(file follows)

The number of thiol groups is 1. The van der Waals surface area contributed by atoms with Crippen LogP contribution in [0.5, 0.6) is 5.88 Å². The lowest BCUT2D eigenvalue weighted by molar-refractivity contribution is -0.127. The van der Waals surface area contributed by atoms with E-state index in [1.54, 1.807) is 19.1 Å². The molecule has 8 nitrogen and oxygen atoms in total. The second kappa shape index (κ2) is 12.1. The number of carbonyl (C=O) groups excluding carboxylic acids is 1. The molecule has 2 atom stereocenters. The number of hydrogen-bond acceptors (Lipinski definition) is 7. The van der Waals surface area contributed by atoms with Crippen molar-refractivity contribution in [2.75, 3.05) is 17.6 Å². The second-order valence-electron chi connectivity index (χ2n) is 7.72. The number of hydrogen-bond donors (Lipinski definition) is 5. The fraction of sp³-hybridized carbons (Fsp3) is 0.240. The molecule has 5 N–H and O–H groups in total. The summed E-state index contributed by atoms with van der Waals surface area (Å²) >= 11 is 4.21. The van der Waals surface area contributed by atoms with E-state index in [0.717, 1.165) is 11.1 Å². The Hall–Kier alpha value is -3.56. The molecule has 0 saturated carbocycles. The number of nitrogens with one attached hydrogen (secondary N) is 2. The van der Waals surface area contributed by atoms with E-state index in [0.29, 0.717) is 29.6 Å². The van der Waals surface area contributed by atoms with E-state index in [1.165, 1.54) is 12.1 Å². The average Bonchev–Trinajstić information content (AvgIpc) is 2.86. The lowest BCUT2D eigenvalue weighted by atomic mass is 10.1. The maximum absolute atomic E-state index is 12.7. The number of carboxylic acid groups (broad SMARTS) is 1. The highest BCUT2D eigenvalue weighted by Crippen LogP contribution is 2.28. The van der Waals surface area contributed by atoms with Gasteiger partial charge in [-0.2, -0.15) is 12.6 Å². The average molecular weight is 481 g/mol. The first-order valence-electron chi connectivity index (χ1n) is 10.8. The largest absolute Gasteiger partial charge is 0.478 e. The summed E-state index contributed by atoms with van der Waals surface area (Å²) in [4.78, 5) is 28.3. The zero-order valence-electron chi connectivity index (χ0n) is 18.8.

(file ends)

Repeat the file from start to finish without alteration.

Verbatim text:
The number of thiol groups is 1. The van der Waals surface area contributed by atoms with Crippen LogP contribution in [0.5, 0.6) is 5.88 Å². The lowest BCUT2D eigenvalue weighted by molar-refractivity contribution is -0.127. The van der Waals surface area contributed by atoms with E-state index in [1.54, 1.807) is 19.1 Å². The molecule has 8 nitrogen and oxygen atoms in total. The second kappa shape index (κ2) is 12.1. The number of carbonyl (C=O) groups excluding carboxylic acids is 1. The molecule has 2 atom stereocenters. The number of hydrogen-bond acceptors (Lipinski definition) is 7. The van der Waals surface area contributed by atoms with Crippen molar-refractivity contribution in [2.75, 3.05) is 17.6 Å². The second-order valence-electron chi connectivity index (χ2n) is 7.72. The number of hydrogen-bond donors (Lipinski definition) is 5. The fraction of sp³-hybridized carbons (Fsp3) is 0.240. The molecule has 5 N–H and O–H groups in total. The summed E-state index contributed by atoms with van der Waals surface area (Å²) >= 11 is 4.21. The van der Waals surface area contributed by atoms with E-state index in [0.717, 1.165) is 11.1 Å². The Hall–Kier alpha value is -3.56. The molecule has 0 saturated carbocycles. The number of nitrogens with one attached hydrogen (secondary N) is 2. The van der Waals surface area contributed by atoms with E-state index in [0.29, 0.717) is 29.6 Å². The van der Waals surface area contributed by atoms with E-state index in [1.165, 1.54) is 12.1 Å². The average Bonchev–Trinajstić information content (AvgIpc) is 2.86. The lowest BCUT2D eigenvalue weighted by atomic mass is 10.1. The maximum absolute atomic E-state index is 12.7. The number of carboxylic acid groups (broad SMARTS) is 1. The highest BCUT2D eigenvalue weighted by Crippen LogP contribution is 2.28. The van der Waals surface area contributed by atoms with Gasteiger partial charge in [-0.2, -0.15) is 12.6 Å². The average molecular weight is 481 g/mol. The first-order valence-electron chi connectivity index (χ1n) is 10.8. The largest absolute Gasteiger partial charge is 0.478 e. The summed E-state index contributed by atoms with van der Waals surface area (Å²) in [4.78, 5) is 28.3. The zero-order valence-electron chi connectivity index (χ0n) is 18.8.